It had not always been this way, he was certain. Just about all of the Matoran had some fragmentary memories of a life on the surface. Some of the memories were pleasant ones, others disturbing and frightening. Regardless, on the rare occasion someone was able to string together a coherent recollection, it was treated as a major event.
But his job was to focus on the here and now. Mahri Nui was under the sea and beset by enemies, whose identity and purpose were still unknown even after centuries of warfare. The Matoran could remain “secure” inside their air bubble-protected shelters and wait for the enemy’s next move. Or they could go out and find the one weapon that might help them: knowledge.
Defilak rapped his sword three times on the table, indicating it was time for a vote. “I propose a scout-expedition into the black water, to be led by me,” he said. “We will quick-learn whatever we can about what’s down there and then return. I call for a vote.”
Those who supported the measure raised their right hands, those who opposed raised their left. Defilak’s proposal passed, though by a closer vote than he had expected. It seemed many of the citizens preferred staying quiet and not antagonizing whatever lurked beyond the city.
“Done,” said Defilak. “I need volunteers. We will leave as quick-soon as possible.”
“Wait a minute,” said Gar. “How do we get down there?”
Defilak smiled. “Oh, I think I can help with that.”
Kyrehx, a Ga-Matoran sentry, stood on guard on the borders of the city. A single step would take her outside of the air bubble and into the ocean, where she would be prey to ocean currents and sea predators. Although a personal air bubble would allow her to breathe for a short time, it was doubtful she would survive outside for long.
Not for the first time, she marveled at the way the air bubbles worked. Permeable enough to allow objects to pass through, they somehow managed to keep the sea out. Had Mahri Nui not crashed so near the fields of air, unleashing scores of small bubbles, no Matoran would ever have survived long enough to create bubbles around the buildings and pump the water out.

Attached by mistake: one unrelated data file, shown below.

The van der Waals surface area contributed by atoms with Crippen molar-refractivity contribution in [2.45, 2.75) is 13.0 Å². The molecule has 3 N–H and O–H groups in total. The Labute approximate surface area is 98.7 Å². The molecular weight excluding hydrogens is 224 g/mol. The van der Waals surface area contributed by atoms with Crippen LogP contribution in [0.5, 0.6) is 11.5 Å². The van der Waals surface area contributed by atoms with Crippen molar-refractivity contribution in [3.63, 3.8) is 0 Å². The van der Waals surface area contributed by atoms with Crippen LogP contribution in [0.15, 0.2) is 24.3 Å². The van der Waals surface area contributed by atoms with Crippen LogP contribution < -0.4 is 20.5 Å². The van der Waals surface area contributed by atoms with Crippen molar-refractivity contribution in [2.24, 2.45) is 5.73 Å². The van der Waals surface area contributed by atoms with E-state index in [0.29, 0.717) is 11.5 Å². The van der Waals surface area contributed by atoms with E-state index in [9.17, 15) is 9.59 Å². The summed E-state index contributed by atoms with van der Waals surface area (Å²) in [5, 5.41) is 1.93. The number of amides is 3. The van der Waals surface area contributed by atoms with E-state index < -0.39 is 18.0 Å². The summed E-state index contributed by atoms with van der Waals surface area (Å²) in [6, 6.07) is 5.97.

Unfortunately, the bubbles had a finite existence. Unless reinforced, they would eventually begin to shrink and then disappear completely, allowing the sea to flood entire buildings. It was only the air harvested from the fields by the hydruka and fed into the bubbles that allowed Mahri Nui to remain intact and habitable.
Something caught Kyrehx’s eye. An object was floating down toward the city. Gifts from the Great Spirit Mata Nui were not due for some days, so she assumed it was just a piece of debris. That assumption was weakened when she noticed the glow around the artifact. It vanished completely when she heard something call to her in her mind.
Heedless of the danger, she propelled herself off the rocky surface and through the air bubble. The object was just seconds away from drifting down past the edge of the undersea island and disappearing into the black waters below. She swam faster than she ever had before and grabbed it, then turned and raced for the safety of the bubble.
It was only when she was back at her post that she took the time to examine her find. The light that surrounded it was unearthly, somehow both frightening and calming at the same time. Energy surged from it, so that she felt as if she was struggling to hold on to an electric eel.
Kyrehx’s eyes widened. She was holding a Kanohi mask, one she had never seen before. It was no ordinary mask, she could tell that already, and she knew that she must bring it to the Council at once.
What she could not know, as she rushed for the Council chamber, was that she was carrying the legendary Kanohi Mask of Life. Nor could she comprehend that its arrival would herald the beginning of the end for Mahri Nui.
The dull, white eyes of a Rahi squid narrowed at the sight of the Ga-Matoran sentry passing through the bubble into the ocean. It was hungry for life energy and here was a Matoran offering herself up as a meal. It started to propel itself through the water, ready to strike.
Then the squid stopped. The Matoran had grabbed something drifting in the water. Even with its limited intelligence, and at a great distance, the creature could sense power. This was something that would need to be reported to its master.
It darted down into the black water, heading for the deepest parts of the Pit.